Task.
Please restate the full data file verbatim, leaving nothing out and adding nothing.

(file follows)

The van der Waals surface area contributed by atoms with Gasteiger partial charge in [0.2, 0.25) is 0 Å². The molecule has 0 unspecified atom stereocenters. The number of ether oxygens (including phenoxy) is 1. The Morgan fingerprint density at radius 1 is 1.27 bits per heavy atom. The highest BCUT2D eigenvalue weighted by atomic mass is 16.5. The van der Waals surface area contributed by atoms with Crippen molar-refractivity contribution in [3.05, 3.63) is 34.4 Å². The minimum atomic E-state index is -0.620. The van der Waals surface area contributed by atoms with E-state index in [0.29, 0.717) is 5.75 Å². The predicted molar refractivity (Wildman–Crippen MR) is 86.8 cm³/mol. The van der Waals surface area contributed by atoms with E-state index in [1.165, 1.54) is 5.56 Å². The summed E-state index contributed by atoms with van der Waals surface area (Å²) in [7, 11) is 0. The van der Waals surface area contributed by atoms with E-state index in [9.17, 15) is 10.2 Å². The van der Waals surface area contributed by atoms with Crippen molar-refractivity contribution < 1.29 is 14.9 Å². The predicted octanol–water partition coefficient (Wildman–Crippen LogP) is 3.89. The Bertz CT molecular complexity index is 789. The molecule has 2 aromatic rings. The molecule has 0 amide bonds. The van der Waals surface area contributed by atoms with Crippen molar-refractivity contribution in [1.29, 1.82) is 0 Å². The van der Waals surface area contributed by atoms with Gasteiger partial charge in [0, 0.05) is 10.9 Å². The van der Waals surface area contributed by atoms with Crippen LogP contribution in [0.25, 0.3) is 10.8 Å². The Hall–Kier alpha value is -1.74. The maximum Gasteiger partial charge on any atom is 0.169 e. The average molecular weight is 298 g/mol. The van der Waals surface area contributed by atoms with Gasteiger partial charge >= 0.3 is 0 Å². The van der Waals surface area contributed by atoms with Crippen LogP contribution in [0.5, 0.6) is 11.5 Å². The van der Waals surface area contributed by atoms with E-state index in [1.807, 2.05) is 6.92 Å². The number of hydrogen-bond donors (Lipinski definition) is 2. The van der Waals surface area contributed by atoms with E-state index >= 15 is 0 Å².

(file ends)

The van der Waals surface area contributed by atoms with Gasteiger partial charge in [0.2, 0.25) is 0 Å². The molecule has 0 unspecified atom stereocenters. The number of ether oxygens (including phenoxy) is 1. The Morgan fingerprint density at radius 1 is 1.27 bits per heavy atom. The highest BCUT2D eigenvalue weighted by atomic mass is 16.5. The van der Waals surface area contributed by atoms with Crippen molar-refractivity contribution in [3.05, 3.63) is 34.4 Å². The minimum atomic E-state index is -0.620. The van der Waals surface area contributed by atoms with E-state index in [0.29, 0.717) is 5.75 Å². The predicted molar refractivity (Wildman–Crippen MR) is 86.8 cm³/mol. The van der Waals surface area contributed by atoms with E-state index in [1.165, 1.54) is 5.56 Å². The summed E-state index contributed by atoms with van der Waals surface area (Å²) in [7, 11) is 0. The van der Waals surface area contributed by atoms with E-state index in [9.17, 15) is 10.2 Å². The van der Waals surface area contributed by atoms with Crippen molar-refractivity contribution < 1.29 is 14.9 Å². The predicted octanol–water partition coefficient (Wildman–Crippen LogP) is 3.89. The Bertz CT molecular complexity index is 789. The molecule has 2 aromatic rings. The molecule has 0 amide bonds. The van der Waals surface area contributed by atoms with Crippen molar-refractivity contribution in [1.29, 1.82) is 0 Å². The van der Waals surface area contributed by atoms with Gasteiger partial charge in [0, 0.05) is 10.9 Å². The van der Waals surface area contributed by atoms with Crippen LogP contribution in [0.25, 0.3) is 10.8 Å². The Hall–Kier alpha value is -1.74. The maximum Gasteiger partial charge on any atom is 0.169 e. The average molecular weight is 298 g/mol. The van der Waals surface area contributed by atoms with Gasteiger partial charge >= 0.3 is 0 Å². The van der Waals surface area contributed by atoms with Crippen LogP contribution in [0.5, 0.6) is 11.5 Å². The van der Waals surface area contributed by atoms with E-state index in [1.807, 2.05) is 6.92 Å². The number of hydrogen-bond donors (Lipinski definition) is 2. The van der Waals surface area contributed by atoms with E-state index >= 15 is 0 Å².